World War 1 Causes

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Many historians agree that the assassination was a significant event however; the writer would argue it was not the major cause of World War 1. The writer would suggest that the major powers had been ready to go to war long before the assassination of Arch Duke Franz Ferdinand. This was the spark that ignited the war. The writer would argue the major causes of World War I were nationalism, militarism, leadership, imperialism, colonialism and alliances.
Nationalism is extreme patriotic feelings and beliefs over one’s own nation that shows a feeling of superiority over other nations, nationalism in Europe goes as far back as 1789 with the French Revolution but was spread further from The Napoleonic Wars in the early nineteenth century. This is
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Britain is the smallest of the major powers but was extremely powerful, at the time of the war Britain’s leader was King George V, he was a quiet man who had little power as he could not make his own laws. Although Britain was the wealthiest and held the most power they had a number of internal issues with large numbers of unemployment, trade unions experiencing an increase in membership and a rise in socialist parties’ meant riots and demonstrations were common place in Britain before the war. Another problem Britain faced was that many Irish people wanted to break away from Britain and have a Home Rule however the north of Ireland wanted to stay British; in 1914 it was looking as though there could be a civil war. In Germany they had a ‘Kaiser’, a German title meaning emperor, Wilhelm II. Wilhelm was the cousin of King George V however characteristically was the complete opposite, he was energetic and outgoing and was well liked by his subjects, and while his cousin spent time in the royal navy he was more interested in the military. Much like Britain, Germany too faced internal issues around the work force, wages were low, conditions were poor and food was expensive causing many strikes in the hope of improving their conditions however Wilhelm did minimal to help and by the war a third of the German population …show more content…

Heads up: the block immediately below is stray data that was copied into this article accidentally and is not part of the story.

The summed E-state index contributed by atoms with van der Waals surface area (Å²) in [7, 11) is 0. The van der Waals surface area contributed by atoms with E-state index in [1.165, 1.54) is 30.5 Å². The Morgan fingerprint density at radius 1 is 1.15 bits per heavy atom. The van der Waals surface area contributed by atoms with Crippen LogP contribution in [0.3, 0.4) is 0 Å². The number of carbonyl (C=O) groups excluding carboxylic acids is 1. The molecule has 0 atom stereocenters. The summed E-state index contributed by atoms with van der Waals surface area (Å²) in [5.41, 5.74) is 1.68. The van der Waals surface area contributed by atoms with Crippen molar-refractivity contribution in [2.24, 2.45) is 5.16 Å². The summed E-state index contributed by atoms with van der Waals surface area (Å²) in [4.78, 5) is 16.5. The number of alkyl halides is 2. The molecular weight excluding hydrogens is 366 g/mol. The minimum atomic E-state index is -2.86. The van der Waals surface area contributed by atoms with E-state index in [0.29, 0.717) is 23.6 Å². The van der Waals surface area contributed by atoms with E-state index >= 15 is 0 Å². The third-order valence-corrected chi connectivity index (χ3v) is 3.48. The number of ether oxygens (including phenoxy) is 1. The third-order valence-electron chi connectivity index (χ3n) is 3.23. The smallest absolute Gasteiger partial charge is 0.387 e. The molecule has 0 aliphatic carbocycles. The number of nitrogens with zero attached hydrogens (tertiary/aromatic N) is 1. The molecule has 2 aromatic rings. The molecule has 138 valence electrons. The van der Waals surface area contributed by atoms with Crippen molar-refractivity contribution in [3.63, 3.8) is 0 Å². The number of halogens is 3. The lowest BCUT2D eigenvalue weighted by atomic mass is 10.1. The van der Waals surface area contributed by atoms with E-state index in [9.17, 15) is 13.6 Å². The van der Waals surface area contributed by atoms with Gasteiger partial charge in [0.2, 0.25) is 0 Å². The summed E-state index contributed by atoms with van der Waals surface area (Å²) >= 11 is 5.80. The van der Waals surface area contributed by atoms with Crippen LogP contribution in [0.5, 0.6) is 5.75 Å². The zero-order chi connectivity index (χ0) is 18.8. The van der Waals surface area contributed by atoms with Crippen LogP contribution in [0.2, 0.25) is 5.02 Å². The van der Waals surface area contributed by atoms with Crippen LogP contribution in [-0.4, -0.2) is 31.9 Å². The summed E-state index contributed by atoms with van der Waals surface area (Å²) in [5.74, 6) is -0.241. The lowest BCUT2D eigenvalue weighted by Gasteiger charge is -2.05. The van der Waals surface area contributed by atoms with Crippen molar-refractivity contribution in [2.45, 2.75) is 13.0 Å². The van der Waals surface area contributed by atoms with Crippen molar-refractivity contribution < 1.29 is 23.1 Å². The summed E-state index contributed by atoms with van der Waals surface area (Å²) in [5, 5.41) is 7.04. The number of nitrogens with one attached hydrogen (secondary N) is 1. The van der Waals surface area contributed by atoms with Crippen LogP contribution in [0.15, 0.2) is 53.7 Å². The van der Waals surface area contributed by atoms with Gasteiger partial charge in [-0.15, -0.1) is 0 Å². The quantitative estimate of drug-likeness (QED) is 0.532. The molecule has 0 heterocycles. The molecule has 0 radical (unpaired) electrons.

These alliances were mostly kept secret however the whispers about these alliances was enough to scare the other nations which caused much tension and suspicion which may have fuelled the lead up to war. These alliances meant that they had to support their allies even when they made poor decisions it also may have encouraged some nations into go to war as they knew they had their allies to support them, this meant if one nation went to war they all went to war as their allies had to defend them “…there existed a complicated set of ties, obligations and interests between states which so involved them with one another that it was unlikely that a conflict could be limited to two, or even a few of them” (Roberts 1984, Page

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